You don’t get to keep him. He won’t stay long. He is to precious for this world. He will be leaving you soon.
This is different than the anxiety I suffered from earlier, a World War Two air raid siren screaming through my head THE BABY IS IN THE OVEN! THE BABY IS IN THE OVEN!
The baby was not in the oven. He was safe in my arms, sleeping peacefully and making the sweetest sighs and little smacky nursing noises.
But it rang through my soul with an urgency of absolute fact that it was happening. THE BABY IS IN THE OVEN! THE BABY IS IN THE OVEN!
Again, the baby was NOT in the oven.
That same baby, now seven months old is sleeping – for the moment anyway- in his crib, tucked in the next room which seems miles away. He is safe. I hear his sleepy sighs over what his big brother calls the ‘momnitor’. And I lay there with these steely whispers in my head.
You don’t get to keep him. Anxiety whispers again. He won’t stay long. He is too precious for this world. He will leave you soon. And worst lie of all: It will be your fault.
I’m watching Law and Order in the late, late, late night. Anxiety not only whispers but it wakes and won’t let me rest. I hear the character say “He was doing so well. On his meds but then he thought he didn’t need them anymore and went off of them” An often used plot device I used to find amusing. Who would stop taking medicine that was making them so…normal? Then I realized, I haven’t taken mine in days.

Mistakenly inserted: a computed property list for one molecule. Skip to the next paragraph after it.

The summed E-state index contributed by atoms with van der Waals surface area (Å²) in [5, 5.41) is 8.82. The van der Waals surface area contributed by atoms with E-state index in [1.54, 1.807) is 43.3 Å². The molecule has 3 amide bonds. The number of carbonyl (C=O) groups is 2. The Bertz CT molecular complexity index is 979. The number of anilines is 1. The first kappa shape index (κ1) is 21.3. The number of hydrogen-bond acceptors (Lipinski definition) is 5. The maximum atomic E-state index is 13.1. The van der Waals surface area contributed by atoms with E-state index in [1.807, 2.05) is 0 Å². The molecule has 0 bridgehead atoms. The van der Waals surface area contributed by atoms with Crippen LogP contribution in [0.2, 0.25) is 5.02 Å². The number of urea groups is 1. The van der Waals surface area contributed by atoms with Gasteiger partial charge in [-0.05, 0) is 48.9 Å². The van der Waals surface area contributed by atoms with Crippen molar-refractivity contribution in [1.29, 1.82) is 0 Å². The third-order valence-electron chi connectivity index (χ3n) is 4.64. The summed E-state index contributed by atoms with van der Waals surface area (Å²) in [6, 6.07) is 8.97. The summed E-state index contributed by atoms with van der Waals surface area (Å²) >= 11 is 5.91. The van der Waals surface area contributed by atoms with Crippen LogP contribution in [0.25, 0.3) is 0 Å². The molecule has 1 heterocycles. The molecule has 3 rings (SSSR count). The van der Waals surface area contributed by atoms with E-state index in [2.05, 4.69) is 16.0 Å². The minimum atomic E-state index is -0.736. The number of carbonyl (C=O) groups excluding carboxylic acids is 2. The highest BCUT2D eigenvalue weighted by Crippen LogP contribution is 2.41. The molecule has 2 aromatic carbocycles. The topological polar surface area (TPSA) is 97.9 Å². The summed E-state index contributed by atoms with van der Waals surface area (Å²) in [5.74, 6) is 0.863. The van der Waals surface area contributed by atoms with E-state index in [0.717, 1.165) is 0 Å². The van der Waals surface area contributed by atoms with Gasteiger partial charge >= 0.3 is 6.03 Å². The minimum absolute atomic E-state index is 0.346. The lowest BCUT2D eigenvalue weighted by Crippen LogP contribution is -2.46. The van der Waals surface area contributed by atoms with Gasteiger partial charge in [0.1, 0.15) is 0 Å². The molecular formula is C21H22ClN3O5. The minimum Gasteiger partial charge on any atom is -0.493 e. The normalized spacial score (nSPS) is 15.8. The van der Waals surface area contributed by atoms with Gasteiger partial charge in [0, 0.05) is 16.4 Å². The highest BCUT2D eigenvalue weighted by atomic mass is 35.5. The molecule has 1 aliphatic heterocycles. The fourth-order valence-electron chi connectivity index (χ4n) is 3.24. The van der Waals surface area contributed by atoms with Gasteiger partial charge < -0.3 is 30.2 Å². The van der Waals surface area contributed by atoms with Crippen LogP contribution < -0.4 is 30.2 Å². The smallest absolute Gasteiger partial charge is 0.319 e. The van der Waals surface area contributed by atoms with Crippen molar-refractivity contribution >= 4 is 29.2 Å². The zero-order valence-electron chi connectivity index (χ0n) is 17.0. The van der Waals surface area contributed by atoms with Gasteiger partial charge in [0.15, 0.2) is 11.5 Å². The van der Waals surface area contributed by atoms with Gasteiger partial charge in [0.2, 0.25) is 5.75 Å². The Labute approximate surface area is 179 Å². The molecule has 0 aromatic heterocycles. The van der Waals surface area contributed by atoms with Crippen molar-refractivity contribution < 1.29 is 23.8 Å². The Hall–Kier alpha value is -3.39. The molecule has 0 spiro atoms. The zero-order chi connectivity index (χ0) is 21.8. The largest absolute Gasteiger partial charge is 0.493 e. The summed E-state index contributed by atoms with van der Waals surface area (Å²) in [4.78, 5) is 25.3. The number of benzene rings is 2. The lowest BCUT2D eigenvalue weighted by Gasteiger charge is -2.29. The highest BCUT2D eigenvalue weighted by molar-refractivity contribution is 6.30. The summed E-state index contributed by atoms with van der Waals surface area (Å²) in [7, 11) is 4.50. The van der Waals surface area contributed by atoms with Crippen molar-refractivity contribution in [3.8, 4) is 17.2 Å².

I didn’t make a decision to stop taking it. I just…forgot.
It happens every so often, as I am pretty open about my struggle with postpartum anxiety, that someone will say with a heavy sigh and not a small amount of judgement “I just wish you could have tried meditation or something before you turned to those drugs.” I want to scream out, but I just try to think of Jesus. Forgive them Lord, they know not what they do.
I wonder how well it would go over if I said to someone who had, say, a kidney problem “I just wish you could have tried meditation or something before you turned to drugs” or asthma “Do you REALLY need drugs for that? Can’t you just do yoga or something? Why don’t you try acupuncture, I mean do you really need those life saving drugs that let you be present for your children, participate in your life and laugh and smile again?”
Forget judgement. Screw judgement. I have postpartum anxiety, which means something in my brain is misfiring, my body is releasing adrenaline incorrectly. Our brains are our bodies, it isn’t a mental illness. It’s just an illness.
I reach over and thankfully take my pill. This little pill which let’s me be me. Then I hear the baby waken, hear his sweet mewling cry and the beginnings of speech- the mamamama. Gratefully I pull back the covers and hurry to his room, scooping him up, kissing his sleep warm cheek and stealing the heavenly scent of his freshly washed hair. We settle into the rocking chair and I tell myself he is here, he is safe, he is staying.
I thank God for him. And for Zoloft.